Catherall v. Cunard SS Co., 101 F. Supp. 230 (S.D.N.Y. 1951)
November 26, 1951
CUNARD S. S. CO., Limited.
United States District Court S. D. New York.
*231 *232 Silas B. Axtell, New York City, for plaintiff, Arnold W. Knauth, New York City, of counsel.
Lord, Day & Lord, New York City, for defendant, William J. Brennan, John W. Castles, III, New York City, of counsel.
IRVING R. KAUFMAN, District Judge.
The plaintiff, a crew member aboard the Queen Elizabeth, brings suit for injuries sustained while descending a conveyor belt from the ship to dockside in New York. He alleges that a convulsive movement of the belt tripped him and caused severe injuries to his leg. There are two causes of action, the first under the Jones Act, 46 U.S.C.A. § 688, charging defendant with negligence, the second for maintenance and cure. The action is civil in nature and is brought on the law side of the court. There is no attempt to invoke the court's admiralty jurisdiction. Defendant now moves to dismiss on grounds that the court has no jurisdiction over the matter.
The objection to the court's jurisdiction of the Jones Act cause of action is well taken. Plaintiff is a foreign national who signed aboard a foreign ship in a foreign country for a voyage beginning and ending in a foreign port. Even if the injury occurs in United States waters, under these circumstances plaintiff is allowed no recovery. The Court of Appeals for this Circuit has repeatedly affirmed this holding. The Paula, 2 Cir. 1937, 91 F.2d 1001; O'Neill v. Cunard White Star Ltd., 2 Cir. 1947, 160 F.2d 446; Taylor v. Atlantic Maritime Co., 2 Cir. 1950, 179 F.2d 597. Those cases in which a foreign seaman has been allowed access to the Jones Act are not in point. Gambera v. Bergoty, 2 Cir. 1942, 132 F.2d 414, concerned a long-time resident alien of the United States serving on a ship in United States intercoastal traffic. Kyriakos v. Goulandris, 2 Cir. 1945, 151 F.2d 132, was the case of a seaman who signed aboard a foreign vessel, in the United States, for a voyage beginning and ending in the United States.
Plaintiff argues that The Paula is an archaic doctrine, with no particular relevance to the intricacies of modern admiralty affairs. Taylor v. Atlantic Maritime Co., supra, should properly dispel this notion, reiterating in 1950 the Court of Appeals adherance to the earlier case. Alternatively, plaintiff suggests that the case at bar may properly be distinguished from The Paula. The Queen Elizabeth, he says, is not truly a foreign vessel in the sense that a merchantman, under foreign registry, ranging over many seas, is a foreign vessel. The Queen, he urges, was built expressly for the Southampton-New York run. The only other port it touches, and that only briefly, is Cherbourg. She stops in New York as long as in Southampton, takes on as many supplies in this country as in Europe, is in effect a British-American ship and as such equally responsible under our laws. The theory is novel but unconvincing. The Cunard Steamship Company is concededly a British corporation. The Queen Elizabeth operates under the British flag; surely it is one of Britain's prides. The law of the flag traditionally has governed all that concerns the "internal economy" of the ship. Exceptions have been carved out in the case of an American seaman serving aboard a vessel in foreign registry, owned by an American citizen, Gerradin v. United Fruit Co., 2 Cir. 1932, 60 F.2d 927, or in specific instances where the voyage of a foreign ship began and ended in United States waters. See Gambera v. Bergoty, supra, and Kyriakos v. Goulandris, supra. But there is no suggestion that the benefits of the Act be extended to seamen, signed on in foreign ports, to foreign owned, operated, registered ships simply because those ships are partial *233 to American ports. Judge Learned Hand concedes the cogency of the argument that the Jones Act should apply to all seamen, American and foreign, but he would not extend the reach of the statute without express Congressional mandate. In the case at bar, The Paula and sequent cases dictate that the law of the flag should not yield.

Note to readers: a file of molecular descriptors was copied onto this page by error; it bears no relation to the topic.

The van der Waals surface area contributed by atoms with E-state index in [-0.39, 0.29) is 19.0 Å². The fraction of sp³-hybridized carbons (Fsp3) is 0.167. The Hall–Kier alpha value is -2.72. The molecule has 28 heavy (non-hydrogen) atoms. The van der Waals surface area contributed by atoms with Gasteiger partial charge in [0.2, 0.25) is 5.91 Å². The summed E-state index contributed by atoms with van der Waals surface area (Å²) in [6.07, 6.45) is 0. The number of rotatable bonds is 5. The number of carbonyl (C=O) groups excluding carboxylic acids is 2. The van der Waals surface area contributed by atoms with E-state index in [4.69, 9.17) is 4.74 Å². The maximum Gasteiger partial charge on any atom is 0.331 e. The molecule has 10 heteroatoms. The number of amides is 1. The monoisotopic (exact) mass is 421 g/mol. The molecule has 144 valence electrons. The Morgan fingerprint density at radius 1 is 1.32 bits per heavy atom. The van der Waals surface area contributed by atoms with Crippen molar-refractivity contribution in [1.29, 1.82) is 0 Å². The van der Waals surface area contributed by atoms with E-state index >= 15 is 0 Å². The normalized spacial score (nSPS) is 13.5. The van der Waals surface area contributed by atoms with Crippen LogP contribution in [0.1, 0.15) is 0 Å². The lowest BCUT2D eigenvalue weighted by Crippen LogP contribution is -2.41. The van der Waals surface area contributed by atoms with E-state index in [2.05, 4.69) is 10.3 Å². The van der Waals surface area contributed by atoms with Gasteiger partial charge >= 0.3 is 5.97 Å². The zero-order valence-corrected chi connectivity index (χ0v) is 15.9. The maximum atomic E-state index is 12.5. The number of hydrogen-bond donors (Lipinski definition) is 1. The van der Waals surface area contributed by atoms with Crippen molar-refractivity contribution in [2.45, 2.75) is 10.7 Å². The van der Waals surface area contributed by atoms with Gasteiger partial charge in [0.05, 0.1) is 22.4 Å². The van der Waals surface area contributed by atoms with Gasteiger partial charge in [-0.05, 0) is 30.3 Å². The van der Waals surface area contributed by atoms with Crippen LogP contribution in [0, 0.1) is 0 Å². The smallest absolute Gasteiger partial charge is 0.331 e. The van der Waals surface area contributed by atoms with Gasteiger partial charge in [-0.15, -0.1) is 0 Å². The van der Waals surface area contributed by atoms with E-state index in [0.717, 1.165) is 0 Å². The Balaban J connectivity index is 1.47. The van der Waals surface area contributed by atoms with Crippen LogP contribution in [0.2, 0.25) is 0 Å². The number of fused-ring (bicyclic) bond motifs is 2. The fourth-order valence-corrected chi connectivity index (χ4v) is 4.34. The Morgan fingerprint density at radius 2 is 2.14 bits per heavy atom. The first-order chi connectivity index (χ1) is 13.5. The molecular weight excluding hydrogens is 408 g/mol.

There remains the cause of action for maintenance and cure. The matter might quickly be disposed of by stating that the action is one between aliens, filed at law, without authority of any statute of the United States, therefore not maintainable in this court. Title 28 U.S.C.A., Section 1332. See City of Indianapolis v. Chase National Bank, 1941, 314 U.S. 63, 62 S. Ct. 15, 86 L. Ed. 47; Kavourgias v. Nicholaou Co., 9 Cir. 1945, 148 F.2d 96. The disposition, I fear, would be superficial. In denying civil jurisdiction, it ignores the admiralty jurisdiction of the court. It also evades a nascent jurisdictional problem in this circuit, already grown more robust elsewhere.
The original grant of admiralty jurisdiction to the federal courts was enunciated in Article III, Section 2, of the Constitution which states, in part, "The judicial Power shall extend * * * to all Cases of admiralty and maritime Jurisdiction". The power of the district courts was set out in the Judiciary Act of 1789 and thereafter in the Judicial Code. Title 28, U.S.C.A. § 1333, states: "The district courts shall have original jurisdiction, exclusive of the courts of the States, of: